Consider a collection of categories and a chosen isomorphism between each. Take, for example, the Mind / Space categories, or many copies of the category of (your favorite) verbal logic, connected by the isomorphisms swapping between alternative definitions of words, or the categories induced by different metrics on the same type of object. The connections in an individual category compose, just as logical deductions should, but the isomorphisms on the underlying sets don’t induce functors – they don’t preserve the arrows! Of course, to our naive human brain, they’re all just the same sort of connection – I’d guess that most people don’t explicitly represent the categorical structure, preferring instead to represent everything more like simple set functions. In fact, I’d wager that at the lowest level, our brain saves space by collapsing the multiple categories into one space, so that (set) isomorphic objects (like multiple definitions of “privilege”) are literally identical, until there is a need to disambiguate them. Similarly, in the Mind / Space problem, we don’t often think of mental things being different from physical things, but rather that everything is either mental or physical (depending on which side of the wall you stand on).

So your’e probably already familiar with one example of how things can go wrong with convoluted reasoning, and that’s equivocation. We dance around in one category (collection of definitions for word), drawing all sorts of conclusions, like that “privileged” people should all shut their trap and maybe die in an excruciating fire for good measure, and then secretly jump into the other category (change definitions), so that you can include everyone you don’t like under the umbrella of “privilege”. Now substitute “privilege” for any demographic term you can think.

Don’t be fooled though, convolution isn’t just about switching definitions, it’s more about switching contexts. To see this, recognize that the same problem can arise where your isomorphism is literal identity, like so:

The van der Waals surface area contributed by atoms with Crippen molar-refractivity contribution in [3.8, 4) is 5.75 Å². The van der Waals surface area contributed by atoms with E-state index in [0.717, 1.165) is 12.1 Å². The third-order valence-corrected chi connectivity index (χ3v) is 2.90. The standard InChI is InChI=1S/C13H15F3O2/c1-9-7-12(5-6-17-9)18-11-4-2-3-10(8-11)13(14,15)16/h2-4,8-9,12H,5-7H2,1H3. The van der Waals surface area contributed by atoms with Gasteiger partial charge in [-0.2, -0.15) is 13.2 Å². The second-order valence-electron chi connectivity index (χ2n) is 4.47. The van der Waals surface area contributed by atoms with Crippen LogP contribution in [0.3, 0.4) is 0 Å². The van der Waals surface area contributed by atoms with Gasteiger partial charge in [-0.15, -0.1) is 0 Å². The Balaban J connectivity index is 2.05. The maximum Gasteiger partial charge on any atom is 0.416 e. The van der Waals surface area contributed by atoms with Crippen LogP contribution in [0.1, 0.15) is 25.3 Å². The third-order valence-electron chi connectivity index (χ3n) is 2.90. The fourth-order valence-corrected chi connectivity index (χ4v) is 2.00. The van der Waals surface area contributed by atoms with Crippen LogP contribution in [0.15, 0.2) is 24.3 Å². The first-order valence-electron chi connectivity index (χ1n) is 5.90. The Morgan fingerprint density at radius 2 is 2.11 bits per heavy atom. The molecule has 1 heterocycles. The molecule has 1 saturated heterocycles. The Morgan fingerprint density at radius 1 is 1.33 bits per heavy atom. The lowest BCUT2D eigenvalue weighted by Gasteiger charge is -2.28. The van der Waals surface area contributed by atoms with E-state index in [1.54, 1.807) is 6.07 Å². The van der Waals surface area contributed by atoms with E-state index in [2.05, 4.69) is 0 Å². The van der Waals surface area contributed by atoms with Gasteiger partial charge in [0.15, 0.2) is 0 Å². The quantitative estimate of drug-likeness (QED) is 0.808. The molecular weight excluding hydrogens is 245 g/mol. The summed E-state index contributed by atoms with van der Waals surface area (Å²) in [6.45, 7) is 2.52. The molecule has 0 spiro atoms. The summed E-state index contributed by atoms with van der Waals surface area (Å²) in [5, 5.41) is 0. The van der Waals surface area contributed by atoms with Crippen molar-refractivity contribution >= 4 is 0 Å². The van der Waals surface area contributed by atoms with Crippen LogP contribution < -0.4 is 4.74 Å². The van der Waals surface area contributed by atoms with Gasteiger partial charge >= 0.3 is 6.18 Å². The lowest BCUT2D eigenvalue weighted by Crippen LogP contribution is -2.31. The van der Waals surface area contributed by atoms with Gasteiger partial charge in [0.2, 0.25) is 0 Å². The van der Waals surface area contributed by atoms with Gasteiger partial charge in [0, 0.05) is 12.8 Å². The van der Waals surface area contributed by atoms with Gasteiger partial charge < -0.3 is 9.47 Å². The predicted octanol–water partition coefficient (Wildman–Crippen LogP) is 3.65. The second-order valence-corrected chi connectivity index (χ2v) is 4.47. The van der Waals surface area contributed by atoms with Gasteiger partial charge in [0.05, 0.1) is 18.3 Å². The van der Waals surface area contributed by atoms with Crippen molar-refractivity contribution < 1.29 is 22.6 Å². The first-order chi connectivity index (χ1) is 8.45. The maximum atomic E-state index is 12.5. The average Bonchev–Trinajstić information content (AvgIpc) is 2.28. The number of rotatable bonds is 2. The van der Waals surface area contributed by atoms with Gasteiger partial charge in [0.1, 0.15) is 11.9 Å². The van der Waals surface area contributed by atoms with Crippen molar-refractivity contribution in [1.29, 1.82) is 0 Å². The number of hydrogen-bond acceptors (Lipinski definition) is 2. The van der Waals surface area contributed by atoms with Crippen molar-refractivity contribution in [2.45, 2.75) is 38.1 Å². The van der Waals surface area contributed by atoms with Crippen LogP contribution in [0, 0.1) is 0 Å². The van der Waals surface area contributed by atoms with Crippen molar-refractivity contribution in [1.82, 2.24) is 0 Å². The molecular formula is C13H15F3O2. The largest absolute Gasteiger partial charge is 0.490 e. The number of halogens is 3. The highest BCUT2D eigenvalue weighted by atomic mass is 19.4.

One very frequent case where we have many different categories on the same object are the categories induced by different metrics. In this case, the arrows represent “similarity” or “closeness”. You can often think of each possible metric as the “natural metric” on its own space, but they all happened to get mixed together in the space you’re working with. For example, the euclidian metric is the “natural metric” for \mathbb{R}^n, while the taxicab metric is the extension of the “natural metric” on a rational grid, embedded in $\mathbb{R}^n$. It is not always so obvious what the “natural metric” you’re looking for is (Hopefully I will address this in a future post).

A natural scenario for this to arise in is machine learning / pattern recognition. I’ll talk about a specific case that has interesting implications:

Consider the biological tree of life. Clearly, some species are “more related” than others. What’s not so clear is what we actually mean by “related”. Do we mean “has the most similar function”? This is clearly wrong, and has mislead biology for a long period before the study of genomics was invented. Then do we mean “has the fewest number of ancestors separating them” (so brothers would be closer than cousins, etc.)? This seems reasonable until you realize that not all mutations cause equal deviation. For example, some organisms, such as Ctenophore, have remained relatively basal throughout evolution, they haven’t deviated too far in “phenotype space” from their ancestors. So what’s the “right” metric? I won’t try to solve this here because I think it’s a hard problem (and it may be that there is no unqualified “right answer”, and the feeling that there should comes from built-in patter seeking heuristics). Rather, I’ll point out that computational biology has developed (read: apprehended from mathematicians some 30 years after the fact) a large collection of different metrics for this purpose, many of which resolve to metrics on genomic or protein sequences, such as edit-distance and its more biologically relevant varieties. Because of the complexity of data, we often need to use slightly different metrics for different types of data, for example, adding different sorts of normalizations to make everything match up. We often want to chain these comparisons up, so that if gene expression profile A is similar to gene expression profile B, and gene expression profile B is similar to drug response profile C, then expression profile A should be similar to drug response profile C, and we’ve found drugs to cure cancer, yay.